In some embodiments, the PBX 110 is both the source of CTI events and recipient of CTI commands. One skilled in the art will recognize, however, the a PBX may employ a separate and external CTI server (not shown) that provides fan-out capability, user authentication, and other CTI management tasks, as well as protocol translation between the PBX and the CTI client, for example.
As illustrated in
If the incoming call is answered with off-hook signal 1610, the PBX 110 puts the first user phone 130 and second user phone 131 in telephonic voice communication 1616. The CTI-enabled PBX 110 also responds to the off-hook signal 1610 with a first call-answered event 1612 transmitted (step 1020) to the second user's PMIC 141 as well as a second call-answered event 1614 transmitted (step 1040) to the first user's PMIC 140.
In response to the first call-answered event 1612, the second user's PMIC 141 automatically initiates (step 1650) a media session, preferably a SIP chat session, concurrent with the telephonic voice communication 1616. The process of initiating (step 1650) the media session is set forth in greater detail in CMS setup 1114 of
After the SIP exchange is completed with SIP OK 1622, SIP text messaging windows are open on both first user's PMIC 140 and second user's PMIC 141, thereby allowing the first user 120 and second user 121 to text chat with one another concurrent with the voice communication 1616. One skilled in the art will appreciate that there is no need for the first user 120 or second user 121 to appear on each other's contact lists, nor a need for either user to lookup an IP address or SIP URI. Instead, the SIP session is established automatically based on the PBX call.
As illustrated in more detail below, the integration of a CTI client capability into a PMIC permits the user to execute standard telephone set control functions from the individual's computer. In the preferred embodiment, the PMIC is adapted to transmit PBX call control commands including, but not limited to, make-call commands to initiate a call, answer-call commands to accept an incoming call, hold-call commands to temporarily pause an on-going call at the PBX, transfer-call commands to redirect a call between the PBX phone and user PMIC or other device, conference-call commands to establish a call with three or more parties, and forward-call commands to direct a call to a device specified by the user.
As illustrated in
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As illustrated in
In response to an incoming call 2002, the PBX 110 in the preferred embodiment transmits ring signal 2006 to the second user phone 131 and an incoming-call event 2008 to the call recipient's PMIC 141. Upon receipt of the incoming-call event 2008, the second user PMIC 141 implements call routing processing (state 1110) that dictates how this call is to be treated. If the call routing logic 430 of
The call routing logic 430 in the preferred embodiment comprises user-managed preferences include forwarding criteria and the action to be taken when the forwarding criteria are satisfied. These criteria may include the phone number or extension of the calling party and the time-of-day and date, for example. The call routing logic 430 may dictate that (1) on Wednesday evenings the call should be answered and transferred to PBX phone extension number x6789, on (2) Thursday evenings the call should be answered and transferred to John@acme.com, and (3) at all other times, the call is not answered by the PMIC, thereby allowing the PBX 110 to automatically forward to call voicemail 206 if not answered.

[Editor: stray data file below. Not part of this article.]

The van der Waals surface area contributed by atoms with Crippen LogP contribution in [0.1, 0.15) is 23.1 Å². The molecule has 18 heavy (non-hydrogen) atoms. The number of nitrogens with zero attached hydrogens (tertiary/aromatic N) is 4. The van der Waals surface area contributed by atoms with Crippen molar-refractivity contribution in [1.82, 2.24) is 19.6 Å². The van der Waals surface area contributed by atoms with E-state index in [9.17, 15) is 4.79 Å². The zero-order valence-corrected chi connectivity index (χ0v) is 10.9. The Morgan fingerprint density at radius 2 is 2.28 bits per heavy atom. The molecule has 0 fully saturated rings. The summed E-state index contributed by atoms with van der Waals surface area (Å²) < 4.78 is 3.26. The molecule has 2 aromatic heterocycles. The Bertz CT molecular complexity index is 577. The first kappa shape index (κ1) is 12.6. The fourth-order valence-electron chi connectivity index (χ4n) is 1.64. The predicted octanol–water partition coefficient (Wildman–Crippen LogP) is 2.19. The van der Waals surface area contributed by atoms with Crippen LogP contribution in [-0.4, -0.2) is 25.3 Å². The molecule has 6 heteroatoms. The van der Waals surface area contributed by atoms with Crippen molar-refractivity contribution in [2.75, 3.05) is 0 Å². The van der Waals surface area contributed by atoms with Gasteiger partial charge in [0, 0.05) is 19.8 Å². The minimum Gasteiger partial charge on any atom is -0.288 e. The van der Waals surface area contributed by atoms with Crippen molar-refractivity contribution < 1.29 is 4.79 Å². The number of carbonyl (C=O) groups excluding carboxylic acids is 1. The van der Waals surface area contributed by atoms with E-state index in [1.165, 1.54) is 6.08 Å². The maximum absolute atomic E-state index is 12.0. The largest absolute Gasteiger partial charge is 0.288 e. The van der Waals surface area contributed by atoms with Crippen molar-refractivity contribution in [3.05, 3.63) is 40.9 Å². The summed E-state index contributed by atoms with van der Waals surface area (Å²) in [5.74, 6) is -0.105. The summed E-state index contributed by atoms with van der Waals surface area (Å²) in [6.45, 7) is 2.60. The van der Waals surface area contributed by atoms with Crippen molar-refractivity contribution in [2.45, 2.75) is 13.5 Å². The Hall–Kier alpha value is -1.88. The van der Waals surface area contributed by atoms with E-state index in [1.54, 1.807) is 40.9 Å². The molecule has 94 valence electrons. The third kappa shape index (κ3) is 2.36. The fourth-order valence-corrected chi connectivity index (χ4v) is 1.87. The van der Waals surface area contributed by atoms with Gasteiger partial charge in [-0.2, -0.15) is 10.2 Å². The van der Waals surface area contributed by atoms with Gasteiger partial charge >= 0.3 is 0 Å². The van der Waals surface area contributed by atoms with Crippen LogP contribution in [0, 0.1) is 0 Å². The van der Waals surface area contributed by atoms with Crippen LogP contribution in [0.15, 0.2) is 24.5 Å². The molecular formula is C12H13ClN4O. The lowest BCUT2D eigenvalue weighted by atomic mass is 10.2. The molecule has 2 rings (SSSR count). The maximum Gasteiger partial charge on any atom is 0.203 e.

The call routing logic 430 in some embodiments may also depend on the presence state of its user. For example, if a user's presence state is set to “away,” determined either via manual operation or automatically in the absence of keyboard activity for a period of time, the call routing logic 430 may be configured to forward to an incoming call to the extension of an administrative assistance. Similarly, an incoming call might be directed to the SIP user agent of another enterprise colleague selected by the user, thereby providing an alternative point of contact while the user is unavailable or out of the office. In the preferred embodiment, the call routing logic 430 is in the form of a script created by the user, although it may also be configured via a graphical and or menu-based interface on the PMIC GUI 436.
The call routing logic 430 of a PMIC in some embodiments also includes the SIP text messaging and document transfer capabilities as part of the call treatment for incoming and outgoing calls at the PBX phone. Illustrated in
The instant message may include a standardized greeting or a customized Instant Message including information specifically intended for the caller about. A person may, for example, generate a personal message including the anticipated return time or an alternate contact number. Similarly, the call routing logic 430 in some embodiments is adapted to transmit a document that may contain text, graphics, spreadsheet, or other information of interest to the caller in response to an incoming call directed to a specific PBX extension.
After the instant message 2020, the incoming call may further processed in any number of ways defined by the call routing logic 430. In this example, the second PMIC 141 causes the PBX 110 to transfer the incoming call to device ABCD using transfer command 2022.
In some embodiments, the caller's PMIC may also be configured to respond to the call recipient's instant message with another instant message sent to the call recipient's PMIC 141. For example, when the second user 121 receives a telephone call from extension number x1234, the call routing logic 432 generates the appropriate URI and sends an instant message to SIP:SecondUser@pda.com to inform the second user 121 that the first user phone 131, i.e., extension number x1234, had called. The call routing logic 430 may be tailored to inform a call recipient of the call and the time of the call.
The call routing logic 430 may also be configured to automatically send an instant message when an outbound call is placed from the PBX phone associated PMIC. A specific SIP emergency message, for example, may be sent to a pre-selected SIP user when the Emergency 911 number is dialed.
Although the description above contains many specifications, these should not be construed as limiting the scope of the invention but as merely providing illustrations of some of the presently preferred embodiments of this invention.
Therefore, the invention has been disclosed by way of example and not limitation, and reference should be made to the following claims to determine the scope of the present invention.